Senior Member
Joined
·
4,592 Posts
I drive a white, offroad capable, SUV (guess which kind), which I love dearly. As it is white, and off road regularly, washing it is not an issue unless it's to get the mass amounts of mudd off. I love white cars at they don't need regulr washing.

When I've owned the MGBs and Fiat Spyder, they were red and black, and I worked a 7 on a scale of 1-10 keeping them sharp, I mean that's the whole point of driving a cool roadster, it's eye candy!!!

A thought, there has been little discussion of washing maintence on this forum, I have become a fan of the Mr. Clean system, which works very well on white vehicles, and has some isues for black vehicles. I think I'll start a thread on that topic, be on the lookout! :seeya
 

·
Registered
Joined
·
535 Posts
Depends on which vehicle. I like all my cars to be clean, but only 'detail' the daily drivers once a month at best. On my pride and joy, which I only drive in fair weather I typically was and detail weekly. I've even washed it, let it sit in the garage for a week, then washed,waxed and detailed it before driving again. LOL

:rant

I have to admit a quirky pet peeve of mine. With the proliferation of disc brakes and alloy wheels over the last decade or so, I get very upset when driving and see the hundreds of nice and clean vehicles with such a terrible build up of brake dust on the wheels. .:think to myself:. "Gawd, aren't you embarrassed that your beautiful G35 coupe with fresh wax has orange front wheels?"
And why is it that Chrysler vehicles are the worst for this?
 

·
Registered
Joined
·
533 Posts
padgett said:
You are right, the Solstice does look a lot like a 1951 Jaguar....
padgett, is that comment in response to the C-type in my avatar? I see common styling elements in the two cars, and that's not a bad thing. When I get my hands on an actual Solstice, I'll replace the C-type avatar with a photo of my new acquisition.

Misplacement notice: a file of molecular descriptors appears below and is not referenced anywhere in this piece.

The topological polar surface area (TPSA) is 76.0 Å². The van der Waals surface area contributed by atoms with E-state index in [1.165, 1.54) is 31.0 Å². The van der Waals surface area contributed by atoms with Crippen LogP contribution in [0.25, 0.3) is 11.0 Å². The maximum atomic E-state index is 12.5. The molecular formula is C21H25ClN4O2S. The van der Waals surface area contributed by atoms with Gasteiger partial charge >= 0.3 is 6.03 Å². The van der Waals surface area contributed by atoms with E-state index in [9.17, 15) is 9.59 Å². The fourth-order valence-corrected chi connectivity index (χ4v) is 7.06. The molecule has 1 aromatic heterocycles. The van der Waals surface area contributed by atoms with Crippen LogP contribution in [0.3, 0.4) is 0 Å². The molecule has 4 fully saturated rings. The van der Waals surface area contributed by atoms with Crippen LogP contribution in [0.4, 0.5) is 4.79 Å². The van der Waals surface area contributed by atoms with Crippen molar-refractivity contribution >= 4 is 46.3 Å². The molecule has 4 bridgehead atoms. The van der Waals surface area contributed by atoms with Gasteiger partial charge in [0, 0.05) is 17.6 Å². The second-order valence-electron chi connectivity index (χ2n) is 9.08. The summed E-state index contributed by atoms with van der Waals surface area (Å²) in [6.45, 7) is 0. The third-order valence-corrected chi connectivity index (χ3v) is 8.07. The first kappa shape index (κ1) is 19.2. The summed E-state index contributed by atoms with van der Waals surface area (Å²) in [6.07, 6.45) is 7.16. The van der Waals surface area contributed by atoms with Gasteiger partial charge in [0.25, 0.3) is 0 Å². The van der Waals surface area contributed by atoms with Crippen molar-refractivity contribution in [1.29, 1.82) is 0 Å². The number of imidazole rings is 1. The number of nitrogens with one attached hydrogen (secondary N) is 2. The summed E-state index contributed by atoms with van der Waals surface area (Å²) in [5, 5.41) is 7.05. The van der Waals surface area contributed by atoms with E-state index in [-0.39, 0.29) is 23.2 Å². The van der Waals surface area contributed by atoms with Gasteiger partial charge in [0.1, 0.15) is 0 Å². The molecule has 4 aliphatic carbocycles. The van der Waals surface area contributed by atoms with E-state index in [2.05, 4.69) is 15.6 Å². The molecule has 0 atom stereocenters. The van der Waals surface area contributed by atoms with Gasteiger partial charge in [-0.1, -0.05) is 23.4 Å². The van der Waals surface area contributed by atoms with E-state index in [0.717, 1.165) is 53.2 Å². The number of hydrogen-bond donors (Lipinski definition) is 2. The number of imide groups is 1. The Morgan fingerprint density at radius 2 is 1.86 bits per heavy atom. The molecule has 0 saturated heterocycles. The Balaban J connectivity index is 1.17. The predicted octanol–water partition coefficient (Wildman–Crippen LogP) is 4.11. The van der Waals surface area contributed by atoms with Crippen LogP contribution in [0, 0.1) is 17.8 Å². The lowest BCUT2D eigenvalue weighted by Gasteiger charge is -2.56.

PS: I don’t own a C-type (too rich for my blood), but I did pick up a used E-type in the 70’s for less than the price of a new VW bug at the time. Didn’t hang onto it though.
 

·
Registered
Joined
·
667 Posts
Discussion Starter #9
Darkhamr said:
I have to admit a quirky pet peeve of mine. With the proliferation of disc brakes and alloy wheels over the last decade or so, I get very upset when driving and see the hundreds of nice and clean vehicles with such a terrible build up of brake dust on the wheels. .:think to myself:. "Gawd, aren't you embarrassed that your beautiful G35 coupe with fresh wax has orange front wheels?"
And why is it that Chrysler vehicles are the worst for this?
Yeah that is something I just shake my head at also.

The underlying reason I started this thread has to do with my work situation. We all have 4X4 trucks to use at work and we get into some nasty spots where the trucks get pretty dirty. I get a laugh when I see that the guys that take pride and care of their own personal vehicles also do the same with their work trucks. The others just let the rain do all the cleaning. In some cases some of the trucks are brand new. What a shame!

As for me I am pretty anal about the condition and appearance my VFR (sportbike), but will still keep my 10 year old S-10 Blazer clean as I can without spending a great deal of time to do so. I think I will enjoy rubbing on the new Solstice. :thumbs
 

·
Premium Member
Joined
·
5,206 Posts
Well,

I had originally ignored this thread for the most part, but I'll throw my $.02 in.

While I appreciate a gorgeously styled car, and I appreciate well-tuned and executed vehicle dynamics, I have to be honest.

My philosophy (this is NOT a commentary on YOUR views, nor is it a judgement on other's opinions. The following are the views and opinions of the author only...), or my basic assumptions, are approximately as follows: